APPEALS – EVIDENCE — TRIAL JUDGE DISCRETION – LOCAL STANDARDS – “SAW AND HEARD THE WITNESSES” RULE. Lawyers who feel that they have been hometowned, or home-cooked, upon venturing out of their own briar patch, may want to know how the Court of Appeals thinks about these things. A Shifflett case from Nelson County points up how Their Honors respect what the local boys and girls on the bench know, feel and believe informs the trial-judge-discretion rule that we hear so much about in family law. An unusually direct and candid statement of the appellate attitude, abeit eloquent withal, is set forth in the case of Shifflett v. Commonwealth, 716 S.E.2d 132, 58 Va. App. 732 (8/11/11), involving a Fourth Amendment decision on probable cause to stop the pickup truck of a local farmer or farm worker and arrest him. The charges were, unsurprisingly, driving an unregistered, uninspected and uninsured vehicle with a farm use tag, and driving drunk, and the Court of Appeals unleashes the judge who is easily its most eloquent and elegant prose-stylist – at least when it comes to abstract concepts – on this poor rustic’s case. A reading of this case is recommended, but direct quotation is probably the best way to convey what took place here. Shifflett’s lawyer invoked the Fourth Amendment, and the prosecutor argued, as the Court of Appeals agrees, that practical circumstances justified a reasonable suspicion “that Shifflett – at the time of the stop – might not have been using his unregistered pickup truck consistent [sic] with the statutory exemptions governing farm use vehicles.” The lawyers were talking, of course, about the somewhat confusing statutory provision, awkwardly written in four different statutes, of which the first one, Code Section 46.2-670, actually involved only travel from saw mills, and the second, §46.2-672, involved only the transportation of unginned cotton, peanuts or fertilizer. The more general statute for farm use contemplates agriculture use, but also permits (§46.2-673) making a return trip from a market place or a store and transporting food and other supplies “to a farm” if the returning vehicle is one “exempted from registration” under the earlier statutes. Judge Kelsey cites several circumstances to support the cause-probability, conclusion: that the truck “displayed a store-bought farm use tag” instead of a genuine home made one (Huh? Well maybe it’s akin to betraying yourself un-country by using instant grits.) Also there were three people in the cab, and finally the clincher: that the truck “traveled” north on Route 151 in Nelson County at nearly 10:00 pm in the dead of winter after a snowstorm.” These facts were “further amplified” by what some might consider the State Trooper’s concluding from his observations, or at least his summary thereof, that “in the winter time you don’t see many farm use vehicles on the road.” (Also, perhaps, the best of circumstances for fortifying yourself with a little antifreeze, but not, in hindsight, a good idea.) Anyway the trial judge apparently thought “No, you don’t,” believed the cop, believed the cause probable, and upheld the stop. The rest is precedential history.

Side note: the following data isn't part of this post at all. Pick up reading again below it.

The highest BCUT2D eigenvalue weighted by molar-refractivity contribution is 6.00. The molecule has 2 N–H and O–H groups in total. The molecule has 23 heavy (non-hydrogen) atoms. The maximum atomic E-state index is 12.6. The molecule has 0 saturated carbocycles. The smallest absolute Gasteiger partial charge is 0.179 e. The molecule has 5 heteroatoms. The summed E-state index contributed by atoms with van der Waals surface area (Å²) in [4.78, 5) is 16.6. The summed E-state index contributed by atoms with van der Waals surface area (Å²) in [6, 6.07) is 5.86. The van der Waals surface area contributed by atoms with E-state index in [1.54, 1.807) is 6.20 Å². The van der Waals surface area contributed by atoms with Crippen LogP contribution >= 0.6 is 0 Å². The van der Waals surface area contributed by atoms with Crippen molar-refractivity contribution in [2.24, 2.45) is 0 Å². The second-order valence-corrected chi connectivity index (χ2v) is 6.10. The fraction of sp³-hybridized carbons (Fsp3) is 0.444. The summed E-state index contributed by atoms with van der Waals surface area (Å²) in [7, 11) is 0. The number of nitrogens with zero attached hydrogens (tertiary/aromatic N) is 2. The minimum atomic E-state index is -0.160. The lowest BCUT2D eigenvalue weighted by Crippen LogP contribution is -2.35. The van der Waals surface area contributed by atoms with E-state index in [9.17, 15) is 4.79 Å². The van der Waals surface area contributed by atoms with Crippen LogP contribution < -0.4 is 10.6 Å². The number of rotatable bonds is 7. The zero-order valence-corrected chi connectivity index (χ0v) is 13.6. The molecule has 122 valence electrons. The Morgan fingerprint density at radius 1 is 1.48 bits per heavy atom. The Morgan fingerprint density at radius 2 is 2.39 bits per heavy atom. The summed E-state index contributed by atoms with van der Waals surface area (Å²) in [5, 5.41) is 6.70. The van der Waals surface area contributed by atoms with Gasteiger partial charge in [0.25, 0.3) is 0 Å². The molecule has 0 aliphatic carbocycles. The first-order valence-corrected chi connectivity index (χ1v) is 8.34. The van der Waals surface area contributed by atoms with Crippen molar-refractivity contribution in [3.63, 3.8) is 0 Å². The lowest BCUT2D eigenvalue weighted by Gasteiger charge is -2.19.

Judge Kelsey explains, “to those outside the local community, these circumstances may mean very little. Under settled law, however, a trial judge applying the Fourth Amendment ‘views the facts of a particular case in the light of its distinctive features and events of the community.’” (Which perhaps you didn’t know, but it’s from Ornelas v. U.S., 517 US 690 (1996).) Judge Kelsey continues, “and these background facts, though rarely a subject of explicit findings, informed the judge’s assessment of the historical facts.” And perhaps most helpful of all, “Given a trial judge’s unique capacity to conceptualize the facts, appellate courts give ‘due weight’ to the inferences drawn ‘by resident judges … applying … principles to fact patterns unique to their local communities.” The Judge further explained, “We acknowledged Shifflet’s complaint that the trial court’s analysis, which we adopt as our own, relies heavily on generalities. But, truth be told, it is supposed to be this way. The reasonable suspicion standard itself is a ‘somewhat abstract’ and ‘elusive concept’ that cannot be reduced to a ‘neat set of legal rules.’ [Citations omitted]” Well. For a well turned phrase, you got to admit, you cain’t beat that with a stick. To conclude, the opinion tells us that “we thus find it unnecessary to find or develop a grid of all possible lawful uses of an unregistered farm vehicle [I’ll tell thee, friend, farmers have to.] … to determine whether the facts convincingly negate each hypothesized use.” Rejecting use of such a grid, Judge Kelsey goes on a right smart piece into doing exactly so, garnering (to invoke an agricultural metaphor that’s already a little too much in vogue these days), along with the previously-cited statutes, Subsections 665(A) and 665(B)(2) (letting you go 30 miles from one of your farms to another). And, not to put too fine a point on it, explains how that means “picking up a plow from another farm would certainly qualify, while [aw, shucks] picking up a case of beer to drink on the ride home would not.” Now the next question, presumably, would be not about a case of beer that you do not drink. Well, that is, not entirely, anyway – on the way home, but that’s another story. This Judge’s agile mind and facile pen carried him into further instructive speculations, for which a full reading of the opinion is truly recommended. ULTIMATE LESSON: When that ol’ judge on the bench says “Contextualize me,” you better watch out.